Often the greenhouse effect . a phenomenon in which carbon dioxide, water vapor, methane, and other gases in a planet's atmosphere absorb infrared radiation from the sun and reradiate it through the atmosphere, heating the planet: increased levels of carbon dioxide and other gases cause more of this heating radiation to be trapped on the planet and circulated through the atmosphere, contributing to a corresponding increase in the planet's overall temperature.: See also greenhouse gas.
Dictionary.com Unabridged Based on the Random House Unabridged Dictionary, © Random House, Inc. 2023
How to use greenhouse effect in a sentence
Science News for Students offers explainers on many topics, from areas of the brain to the greenhouse effect to plate tectonics.
So CO2 emissions, I mean, there are people that believe and there are those people who don’t believe in a greenhouse effect and global warming, but CO2 emissions, and in general, petrol consumption is a huge deal.Using machine learning to build maps that give smarter driving advice | MIT Technology Review Insights | June 23, 2021 | MIT Technology Review
Using an infrared source in his well-equipped lab, he showed the greenhouse effect is not triggered by direct sunlight but by infrared radiation arising from the earth’s warmed surface.If Only 19th-Century America Had Listened to a Woman Scientist - Issue 100: Outsiders | Sidney Perkowitz | June 2, 2021 | Nautilus
The amount of frozen CO2 released would not be enough to induce a runaway greenhouse effect, they argue.Should We Terraform Mars? Let’s Recap - Issue 100: Outsiders | Brian Gallagher | May 12, 2021 | Nautilus
If so, contrary to Jakosky, there would be well over a bar left in shallow ground deposits somewhere—enough to trigger a runaway greenhouse effect if vaporized.Should We Terraform Mars? Let’s Recap - Issue 100: Outsiders | Brian Gallagher | May 12, 2021 | Nautilus
British Dictionary definitions for greenhouse effect
an effect occurring in greenhouses, etc, in which radiant heat from the sun passes through the glass warming the contents, the radiant heat from inside being trapped by the glass
the application of this effect to a planet's atmosphere; carbon dioxide and some other gases in the planet's atmosphere can absorb the infrared radiation emitted by the planet's surface as a result of exposure to solar radiation, thus increasing the mean temperature of the planet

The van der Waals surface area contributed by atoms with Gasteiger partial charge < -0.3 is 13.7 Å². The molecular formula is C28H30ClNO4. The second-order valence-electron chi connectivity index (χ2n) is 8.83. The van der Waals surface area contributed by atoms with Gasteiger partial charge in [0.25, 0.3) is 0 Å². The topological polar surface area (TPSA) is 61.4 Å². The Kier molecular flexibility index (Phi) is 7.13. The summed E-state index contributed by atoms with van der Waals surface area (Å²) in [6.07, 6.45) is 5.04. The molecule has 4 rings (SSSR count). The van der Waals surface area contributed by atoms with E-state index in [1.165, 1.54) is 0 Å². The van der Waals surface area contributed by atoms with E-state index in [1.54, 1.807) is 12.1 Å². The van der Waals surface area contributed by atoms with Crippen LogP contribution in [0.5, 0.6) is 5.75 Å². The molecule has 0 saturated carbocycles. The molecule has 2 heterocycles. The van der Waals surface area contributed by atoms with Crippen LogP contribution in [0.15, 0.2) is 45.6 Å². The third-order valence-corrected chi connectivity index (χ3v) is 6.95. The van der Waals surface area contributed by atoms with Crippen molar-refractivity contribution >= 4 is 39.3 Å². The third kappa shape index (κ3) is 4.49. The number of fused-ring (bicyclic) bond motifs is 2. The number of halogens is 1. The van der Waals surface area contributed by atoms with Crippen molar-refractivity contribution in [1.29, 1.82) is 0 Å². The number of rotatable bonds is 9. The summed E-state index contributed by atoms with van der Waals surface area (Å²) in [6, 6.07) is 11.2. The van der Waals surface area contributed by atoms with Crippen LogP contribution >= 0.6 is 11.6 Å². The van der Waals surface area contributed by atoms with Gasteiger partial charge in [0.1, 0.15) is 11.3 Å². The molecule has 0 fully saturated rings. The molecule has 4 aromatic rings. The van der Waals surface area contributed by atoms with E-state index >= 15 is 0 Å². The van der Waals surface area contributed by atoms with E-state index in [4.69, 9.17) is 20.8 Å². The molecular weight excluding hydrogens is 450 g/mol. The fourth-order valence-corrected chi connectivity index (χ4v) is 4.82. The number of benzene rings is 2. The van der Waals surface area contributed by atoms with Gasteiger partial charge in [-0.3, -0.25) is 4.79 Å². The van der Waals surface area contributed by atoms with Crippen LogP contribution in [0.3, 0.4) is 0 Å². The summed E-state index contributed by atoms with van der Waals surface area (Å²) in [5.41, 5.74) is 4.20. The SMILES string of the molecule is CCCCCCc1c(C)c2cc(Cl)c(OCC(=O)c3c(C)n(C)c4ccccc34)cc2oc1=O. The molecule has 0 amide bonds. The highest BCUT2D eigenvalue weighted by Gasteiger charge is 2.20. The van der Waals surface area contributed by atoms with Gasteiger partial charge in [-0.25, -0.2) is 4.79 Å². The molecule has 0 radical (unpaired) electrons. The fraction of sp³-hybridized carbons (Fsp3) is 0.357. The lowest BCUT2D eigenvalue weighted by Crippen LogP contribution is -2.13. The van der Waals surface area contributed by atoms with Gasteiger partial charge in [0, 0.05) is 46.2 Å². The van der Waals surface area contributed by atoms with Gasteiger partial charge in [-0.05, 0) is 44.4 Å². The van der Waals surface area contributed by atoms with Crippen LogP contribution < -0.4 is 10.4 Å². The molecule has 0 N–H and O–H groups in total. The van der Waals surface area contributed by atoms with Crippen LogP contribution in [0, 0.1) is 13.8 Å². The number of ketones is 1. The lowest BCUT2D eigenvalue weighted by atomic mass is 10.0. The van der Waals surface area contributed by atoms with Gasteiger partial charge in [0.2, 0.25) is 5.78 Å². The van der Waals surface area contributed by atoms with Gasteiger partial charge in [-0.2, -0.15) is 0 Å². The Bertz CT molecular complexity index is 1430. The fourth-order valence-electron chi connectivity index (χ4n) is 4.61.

Collins English Dictionary - Complete & Unabridged 2012 Digital Edition © William Collins Sons & Co. Ltd. 1979, 1986 © HarperCollins Publishers 1998, 2000, 2003, 2005, 2006, 2007, 2009, 2012
Scientific definitions for greenhouse effect
The retention of part of the Sun's energy in the Earth's atmosphere in the form of heat as a result of the presence of greenhouse gases. Solar energy, mostly in the form of short-wavelength visible radiation, penetrates the atmosphere and is absorbed by the Earth's surface. The heated surface then radiates some of that energy into the atmosphere in the form of longer-wavelength infrared radiation. Although some of this radiation escapes into space, much of it is absorbed by greenhouse gases in the lower atmosphere, which in turn re-radiate a portion back to the Earth's surface. The atmosphere thus acts in a manner roughly analagous to the glass in a greenhouse, which allows sunlight to penetrate and warm the plants and soil but which traps most of the resulting heat energy inside. The greenhouse effect is essential to life on Earth; however, the intensification of its effect due to increased levels of greenhouse gases in the atmosphere is considered to be the main contributing factor to global warming.
The American Heritage® Science Dictionary Copyright © 2011. Published by Houghton Mifflin Harcourt Publishing Company. All rights reserved.
Cultural definitions for greenhouse effect
A term used to describe the heating of the atmosphere owing to the presence of carbon dioxide and other gases. Without the presence of these gases, heat from the sun would return to space in the form of infrared radiation. Carbon dioxide and other gases absorb some of this radiation and prevent its release, thereby warming the Earth. This is an effect analogous to what happens in a greenhouse, where glass traps the infrared radiation and warms the air.
The New Dictionary of Cultural Literacy, Third Edition Copyright © 2005 by Houghton Mifflin Harcourt Publishing Company. Published by Houghton Mifflin Harcourt Publishing Company. All rights reserved.